CNY: New Push For $15 Minimum Wage At State-Contracted Nonprofits

New Push For $15 Minimum Wage At State-Contracted Nonprofits

Advocates call for state subsidies, but let de Blasio off the hook after the city lifted its minimum to $11.50 an hour

By Rosa Goldensohn  Crain’s New York  December 10, 2015


Caseworkers, early childhood teachers and child welfare agents contracted by the state want the same $15 an hour from Gov. Andrew Cuomo that state employees and fast-food workers got.


Cuomo is already pushing for the legislature to pass an across-the-board minimum wage hike to $15, but wouldn't need a new law to satisfy the nonprofit workers' request.


"He can take action on his own," said Jennifer Jones Austin, a close ally of Mayor Bill de Blasio's and a leader of the new wage push. "We'd like to see this in the governor's State of the State [speech in January]."


A coalition led by the Federation of Protestant Welfare Agencies, headed by Jones Austin, says state subsidies would be needed for nonprofits to pay the $15 minimum. The group did not call on Wednesday for a $15 minimum for nonprofit employees working under de Blasio administration deals, even though more social-services staffers under city contracts make less than $15 an hour than under state contracts—at least 30,000 people, according to Carol Kellermann, president of the Citizens Budget Commission.


A federation spokeswoman said her group asked the city in late 2014 for the same $15 wage, and that de Blasio raised it to $11.50 an hour for workers at city-funded nonprofits. The mayor also allocated $5 million for a career-pathways program and a 2.5% cost-of-living adjustment for contracted social-services workers. Pleased with those measures, the coalition turned its attention to the Cuomo administration, the spokeswoman said, adding that it is continuing to advocate for further increases at the city level.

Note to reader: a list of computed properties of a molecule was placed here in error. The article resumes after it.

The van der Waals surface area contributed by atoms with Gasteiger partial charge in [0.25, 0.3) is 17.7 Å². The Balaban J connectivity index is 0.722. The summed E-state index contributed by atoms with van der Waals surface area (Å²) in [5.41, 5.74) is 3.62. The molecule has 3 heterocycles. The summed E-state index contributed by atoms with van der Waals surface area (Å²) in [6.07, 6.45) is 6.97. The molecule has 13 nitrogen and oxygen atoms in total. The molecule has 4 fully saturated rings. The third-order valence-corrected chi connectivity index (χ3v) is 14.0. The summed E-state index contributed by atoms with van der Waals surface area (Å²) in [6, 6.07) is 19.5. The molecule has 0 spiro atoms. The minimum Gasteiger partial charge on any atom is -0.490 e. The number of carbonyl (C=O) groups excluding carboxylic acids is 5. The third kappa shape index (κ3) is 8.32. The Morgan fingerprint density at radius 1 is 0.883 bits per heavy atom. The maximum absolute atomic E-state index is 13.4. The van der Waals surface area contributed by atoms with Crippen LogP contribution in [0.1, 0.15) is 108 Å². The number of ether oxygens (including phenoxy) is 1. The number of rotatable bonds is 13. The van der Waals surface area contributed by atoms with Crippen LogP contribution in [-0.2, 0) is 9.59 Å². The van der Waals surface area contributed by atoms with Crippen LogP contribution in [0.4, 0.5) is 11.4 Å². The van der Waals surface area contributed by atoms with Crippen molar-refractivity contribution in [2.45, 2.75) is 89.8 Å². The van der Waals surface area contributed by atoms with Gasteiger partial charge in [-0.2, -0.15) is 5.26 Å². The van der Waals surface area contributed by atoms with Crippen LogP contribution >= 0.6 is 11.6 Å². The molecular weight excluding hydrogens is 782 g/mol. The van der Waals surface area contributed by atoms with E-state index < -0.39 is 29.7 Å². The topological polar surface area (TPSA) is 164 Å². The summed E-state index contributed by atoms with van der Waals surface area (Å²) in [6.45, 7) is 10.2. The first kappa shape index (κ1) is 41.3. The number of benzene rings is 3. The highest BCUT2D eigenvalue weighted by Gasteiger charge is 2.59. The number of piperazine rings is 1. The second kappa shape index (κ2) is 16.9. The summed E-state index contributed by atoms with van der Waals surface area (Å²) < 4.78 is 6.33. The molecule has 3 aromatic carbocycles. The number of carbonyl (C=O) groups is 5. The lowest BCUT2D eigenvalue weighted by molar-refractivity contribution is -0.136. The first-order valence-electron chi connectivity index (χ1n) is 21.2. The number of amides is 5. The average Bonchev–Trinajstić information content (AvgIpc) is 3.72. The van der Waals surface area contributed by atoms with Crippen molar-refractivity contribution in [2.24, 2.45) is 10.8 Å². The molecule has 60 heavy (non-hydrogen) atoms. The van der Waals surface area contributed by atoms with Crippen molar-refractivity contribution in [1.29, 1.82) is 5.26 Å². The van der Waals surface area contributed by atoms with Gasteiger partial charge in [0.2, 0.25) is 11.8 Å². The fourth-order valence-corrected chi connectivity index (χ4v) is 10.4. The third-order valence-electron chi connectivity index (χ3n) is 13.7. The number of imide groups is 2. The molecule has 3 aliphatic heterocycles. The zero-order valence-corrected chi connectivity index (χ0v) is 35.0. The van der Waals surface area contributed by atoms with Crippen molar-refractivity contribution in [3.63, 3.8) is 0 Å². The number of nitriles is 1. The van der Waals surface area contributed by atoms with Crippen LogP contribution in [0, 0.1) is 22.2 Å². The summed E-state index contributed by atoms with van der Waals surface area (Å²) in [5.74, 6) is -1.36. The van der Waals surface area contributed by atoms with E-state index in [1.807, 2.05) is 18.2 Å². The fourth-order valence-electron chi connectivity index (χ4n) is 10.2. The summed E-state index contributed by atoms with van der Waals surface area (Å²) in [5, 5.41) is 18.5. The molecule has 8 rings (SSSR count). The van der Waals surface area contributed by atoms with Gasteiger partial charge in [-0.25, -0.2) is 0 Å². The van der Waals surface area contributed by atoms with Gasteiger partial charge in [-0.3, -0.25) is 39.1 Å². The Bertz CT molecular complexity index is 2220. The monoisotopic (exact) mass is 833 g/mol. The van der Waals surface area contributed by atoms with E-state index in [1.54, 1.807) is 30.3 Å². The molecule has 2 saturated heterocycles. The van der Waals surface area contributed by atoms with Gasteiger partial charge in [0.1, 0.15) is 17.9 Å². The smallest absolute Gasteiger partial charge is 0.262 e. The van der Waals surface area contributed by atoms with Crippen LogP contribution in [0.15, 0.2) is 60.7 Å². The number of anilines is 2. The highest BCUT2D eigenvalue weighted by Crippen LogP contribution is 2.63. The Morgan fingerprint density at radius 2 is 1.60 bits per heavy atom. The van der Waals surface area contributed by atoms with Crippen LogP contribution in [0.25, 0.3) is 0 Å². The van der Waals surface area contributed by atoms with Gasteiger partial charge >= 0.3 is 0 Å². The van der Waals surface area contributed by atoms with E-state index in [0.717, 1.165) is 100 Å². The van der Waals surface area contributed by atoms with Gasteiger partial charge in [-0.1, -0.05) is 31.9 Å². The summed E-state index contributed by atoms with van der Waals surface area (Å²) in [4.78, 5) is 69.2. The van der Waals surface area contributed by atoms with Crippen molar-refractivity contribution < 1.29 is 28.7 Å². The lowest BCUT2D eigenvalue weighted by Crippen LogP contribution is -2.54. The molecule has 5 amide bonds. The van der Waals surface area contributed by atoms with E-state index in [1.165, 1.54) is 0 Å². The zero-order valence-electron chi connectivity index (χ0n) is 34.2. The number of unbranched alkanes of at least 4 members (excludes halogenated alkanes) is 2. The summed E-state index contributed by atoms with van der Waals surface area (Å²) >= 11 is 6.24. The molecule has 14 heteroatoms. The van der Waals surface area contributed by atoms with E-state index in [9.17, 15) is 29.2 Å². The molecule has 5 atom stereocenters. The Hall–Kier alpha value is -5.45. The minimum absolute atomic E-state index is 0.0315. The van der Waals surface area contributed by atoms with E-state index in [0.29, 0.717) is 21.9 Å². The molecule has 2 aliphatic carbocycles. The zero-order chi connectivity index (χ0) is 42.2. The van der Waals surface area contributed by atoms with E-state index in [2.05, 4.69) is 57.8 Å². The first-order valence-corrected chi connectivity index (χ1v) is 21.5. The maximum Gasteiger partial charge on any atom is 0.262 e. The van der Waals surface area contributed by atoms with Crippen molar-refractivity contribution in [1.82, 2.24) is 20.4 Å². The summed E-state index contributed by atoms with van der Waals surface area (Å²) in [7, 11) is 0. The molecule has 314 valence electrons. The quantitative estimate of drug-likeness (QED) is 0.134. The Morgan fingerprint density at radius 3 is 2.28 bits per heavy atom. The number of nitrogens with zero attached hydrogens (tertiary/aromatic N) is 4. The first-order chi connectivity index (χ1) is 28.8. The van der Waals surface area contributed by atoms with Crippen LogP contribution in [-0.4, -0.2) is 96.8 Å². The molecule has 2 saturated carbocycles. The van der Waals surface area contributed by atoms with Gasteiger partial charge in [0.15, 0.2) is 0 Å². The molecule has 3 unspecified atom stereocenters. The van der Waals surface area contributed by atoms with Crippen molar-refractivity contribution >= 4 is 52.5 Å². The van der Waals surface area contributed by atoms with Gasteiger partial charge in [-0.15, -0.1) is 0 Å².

But if the state hikes wages to $15 an hour and the city follows suit, the expense would be "significant," Kellermann said.


"The cost of increasing all of them to that level would be substantial," said the longtime budget watchdog. "These are costs the agencies themselves could not absorb, so the city would have to commit to covering these costs, which would mean a significant new city expense on a recurring basis."


New York hires roughly 40,000 to 50,000 employees at 2,500 human-services nonprofits at a cost of $1.5 billion, according to a report from the coalition. About half of them make less than $15 an hour, James Parrott from the Fiscal Policy Institute estimates.


The proposal calls for a six-year phase-in of the pay raise. It would cost the state about $60 million to $70 million in its first year, according to Parrott, and $250 million to $300 million annually after that.